But she looses me with her unfailing belief that some magic of capitalism has or will do it for us.

We need more democracy, not less

Capitalism doesn’t lift people up, democracy does when it evolves and, most importantly, when it involves its citizens.

Only ours has resisted that evolution, evidenced most blatantly by the way her party’s leader almost single-handedly chooses which industries he favors (giving bailouts to farmers because they voted for him), punishes states that he dislikes (like making life difficult for California and New York), cherry picks the companies his government should reward (i.e. contracts for Microsoft over Amazon because he doesn’t like negative coverage from Bezos’ Washington Post), and allows his family to manage for-profit businesses while they maintain direct and constant access to the Oval Office.

More broadly, states in which her party has governing control have been purging voters and making voting harder for those who remain in a cynical effort to keep people out of the political process.

There’s a word for a government that does these types of things — totalitarian, or kleptocratic dictatorship maybe — but like I said earlier, labels aren’t helpful.

Nor is blathering about the myth that every American can overcome any obstacle if they’re plucky enough; in fact, it’s a kick in the shins to millions of Americans who are born facing obstacles they cannot change, like their race or gender orientation, and markets that are seem almost purposefully structured to impede their success. People aren’t free to compete when they are saddled with unavoidable student debt or can’t afford to work as summer interns without pay. Markets aren’t competitive when access to capital is determined by social status more than the quality of ideas.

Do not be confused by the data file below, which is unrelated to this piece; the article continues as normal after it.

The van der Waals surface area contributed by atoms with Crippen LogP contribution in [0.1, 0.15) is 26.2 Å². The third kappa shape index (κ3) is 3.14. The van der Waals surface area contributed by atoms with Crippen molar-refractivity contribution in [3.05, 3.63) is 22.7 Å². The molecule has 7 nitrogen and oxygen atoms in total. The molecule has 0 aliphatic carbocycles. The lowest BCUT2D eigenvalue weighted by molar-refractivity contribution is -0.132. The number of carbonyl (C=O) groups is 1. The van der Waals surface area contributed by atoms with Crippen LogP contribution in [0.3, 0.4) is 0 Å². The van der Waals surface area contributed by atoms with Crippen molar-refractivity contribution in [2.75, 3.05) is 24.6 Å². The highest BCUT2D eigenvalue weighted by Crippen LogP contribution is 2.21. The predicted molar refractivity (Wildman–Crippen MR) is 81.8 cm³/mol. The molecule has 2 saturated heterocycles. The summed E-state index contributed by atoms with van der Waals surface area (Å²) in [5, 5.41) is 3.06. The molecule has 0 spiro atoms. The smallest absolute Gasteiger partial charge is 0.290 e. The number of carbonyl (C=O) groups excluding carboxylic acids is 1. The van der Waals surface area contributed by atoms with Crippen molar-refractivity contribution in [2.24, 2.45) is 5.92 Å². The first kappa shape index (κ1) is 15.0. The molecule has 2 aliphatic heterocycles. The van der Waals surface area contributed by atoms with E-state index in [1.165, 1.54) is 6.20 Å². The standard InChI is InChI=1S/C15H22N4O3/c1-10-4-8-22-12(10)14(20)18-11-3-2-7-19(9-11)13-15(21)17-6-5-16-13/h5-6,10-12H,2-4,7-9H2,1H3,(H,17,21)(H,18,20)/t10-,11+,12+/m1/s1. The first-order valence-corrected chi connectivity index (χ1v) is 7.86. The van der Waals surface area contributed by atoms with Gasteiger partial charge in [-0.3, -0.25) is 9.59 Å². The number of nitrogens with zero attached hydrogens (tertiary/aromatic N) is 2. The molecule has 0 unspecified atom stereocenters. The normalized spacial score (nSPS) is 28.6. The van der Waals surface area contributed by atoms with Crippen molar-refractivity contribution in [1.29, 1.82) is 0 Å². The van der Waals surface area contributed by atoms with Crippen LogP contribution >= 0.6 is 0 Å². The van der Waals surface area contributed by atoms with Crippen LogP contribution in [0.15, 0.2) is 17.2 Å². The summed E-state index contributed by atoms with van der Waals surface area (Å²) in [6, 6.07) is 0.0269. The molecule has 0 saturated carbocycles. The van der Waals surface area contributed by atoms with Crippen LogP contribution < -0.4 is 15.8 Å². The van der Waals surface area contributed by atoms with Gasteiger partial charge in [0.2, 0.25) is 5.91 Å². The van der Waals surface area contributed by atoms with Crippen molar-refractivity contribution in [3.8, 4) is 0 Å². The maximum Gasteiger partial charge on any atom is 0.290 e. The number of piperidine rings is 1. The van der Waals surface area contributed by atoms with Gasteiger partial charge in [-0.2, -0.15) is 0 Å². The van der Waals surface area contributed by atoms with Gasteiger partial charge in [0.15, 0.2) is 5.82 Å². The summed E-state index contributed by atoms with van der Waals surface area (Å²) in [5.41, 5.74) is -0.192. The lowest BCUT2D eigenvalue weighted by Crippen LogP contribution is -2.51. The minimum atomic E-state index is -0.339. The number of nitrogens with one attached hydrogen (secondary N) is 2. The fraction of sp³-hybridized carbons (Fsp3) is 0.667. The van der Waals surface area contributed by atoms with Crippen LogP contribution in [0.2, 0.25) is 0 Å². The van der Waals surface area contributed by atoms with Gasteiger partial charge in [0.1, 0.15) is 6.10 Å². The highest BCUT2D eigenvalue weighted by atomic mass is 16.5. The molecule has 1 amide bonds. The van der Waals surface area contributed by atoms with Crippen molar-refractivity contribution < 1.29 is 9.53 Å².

Nobody in our country is free to realize his or her dreams when some of us live in communities starved of basic social services and the necessities of living (the shocking large number of places without access to healthy drinking water is unacceptable).

Horatio Alger platitudes about failure as the result of some personal moral defect is, well, that kick in the shins.

We have a duty — and incentive — to provide every citizen a real chance to realize their potential; deciding what level of protections and help doing that requires is not a conversation about capitalism or socialism, but of what it means to be an American.

We can and should make markets better.

Some intellectual honesty on the topic would be helpful, but there’s little of that in Ambassador Haley’s threats that the slightest suggestion of “socialism” will crush the Americans’ individualism and personal initiative while sending us down the road hewn by Venezuela and the Soviet Union.

Governing policies aren’t gateway drugs, they’re agreements between voters on what matters to them.

Our electorate has been constantly growing and changing ever since our country was founded, and the issues that matter to us have changing accordingly. The outcomes of spirited and sometimes violent debate have been each generations’ statement of its shared vision of the promise of our country.

Our capitalist markets serve those promises.

Ambassador Haley and her political allies should encourage debate, not present a false choice that is intended to distract and then stifle the conversation.

PS: It’s Democratic Party, unless she wants to rename the Republic Party, too. Or is that another false choice?